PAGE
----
By Bern O’Donoghue.
Over the last thirteen months I have worked on two parallel projects, Dead Reckoning and Refugees Crossing. For both I have made small paper boats and so far have produced over 13,000; endlessly marbling, drying, tearing and folding paper, then sending it out into the world as fragile reminders of people caught up in the refugee crisis.
Making the boats became the focus of my work in April 2015, when in two separate incidents just six days apart,1200 people drowned in the Mediterranean Sea. Though I searched high and low, nowhere could I find their names, no tributes to their lives and achievements, just articles about numbers and talk of invasion. It troubled me that though each one of these people was loved, all somebody’s son, daughter, neighbour or friend, the media had reduced them to statistics and burden. Even more concerning, politicians both at home and abroad, increasingly used dehumanisng language when talking about what is essentially the biggest humanitarian crisis since the Second World War.
For the past six years I have spent much of my time as an artist looking at the power of words to shape or change perception. Reading about the refugee crisis, I felt an overriding urge to find some way of respectfully marking the loss of these people’s lives, whilst at the same time challenging the myths surrounding migration.
In 2015, each time someone drowned in the Mediterranean attempting to reach Europe, I made a boat as a dedication to his or her loss, labelled with a relationship to another person. The Missing Migrants Project (whose data I use) records a total of 3,770 migrant deaths in the Mediterranean in 2015 and a further 2,443 deaths by the end of May 2016. I shall continue to make boats and campaign for safe passage.
Refugees Crossing is an interactive project, which has naturally flowed from Dead Reckoning. Through taking part, members of the public are invited to consider the welcome received by migrants and refugees.
The project has in part been inspired by the use of graffiti to communicate censored information, as it can sometimes feel dangerous to challenge strangers directly on strongly held views. Refugees Crossing provides an opportunity to do this in a gentle, non-confrontational way. It is a means of countering myths surrounding migration and asylum in an increasingly hostile political environment, engaging members of the public to challenge fear and misinformation in their local area by discreetly placing small, fact-filled paper boats when travelling about their daily business. I make the boats which are then mailed in packs of 30 to members of the public wanting to support refugees and migrants.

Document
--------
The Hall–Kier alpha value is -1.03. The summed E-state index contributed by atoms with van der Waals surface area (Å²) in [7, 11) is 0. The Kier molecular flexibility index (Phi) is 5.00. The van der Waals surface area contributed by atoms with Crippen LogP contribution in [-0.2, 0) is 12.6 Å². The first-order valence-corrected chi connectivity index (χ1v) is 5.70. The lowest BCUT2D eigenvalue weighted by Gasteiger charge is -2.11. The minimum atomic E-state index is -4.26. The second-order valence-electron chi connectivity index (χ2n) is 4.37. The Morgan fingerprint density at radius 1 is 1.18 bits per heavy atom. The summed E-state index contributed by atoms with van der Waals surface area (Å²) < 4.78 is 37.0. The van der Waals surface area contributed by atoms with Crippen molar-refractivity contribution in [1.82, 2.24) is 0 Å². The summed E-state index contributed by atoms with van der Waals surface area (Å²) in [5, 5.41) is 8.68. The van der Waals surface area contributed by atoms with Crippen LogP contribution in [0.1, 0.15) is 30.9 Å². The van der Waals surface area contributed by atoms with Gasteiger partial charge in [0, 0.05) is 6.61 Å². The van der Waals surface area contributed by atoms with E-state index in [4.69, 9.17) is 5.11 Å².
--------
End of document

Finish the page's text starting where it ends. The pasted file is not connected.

The boats are positioned in the streets, on buses, trains, planes, at stations, bus stops and crossings, photographed in situ and the image uploaded to social media as well as a designated Facebook page, called Refugees Crossing. This encourages more factual debate about the issues around migration. Since September 2015, 7000 boats have been placed in over 100 towns and cities in the UK, USA, France, Cyprus, Germany, Spain, Italy, Portugal, Hungary, Russia, Goa, and Greece, translated into five languages and used in schools universities and colleges to teach about migration.
This June I’m delighted to be taking part in Moving Stories, the Refugee Week Special at the British Museum. In collaboration with Vietnamese artist and former refugee Hong Dam, I shall be making an installation exploring the journey of the refugee as seen from the perspectives of two artists with very different life experiences.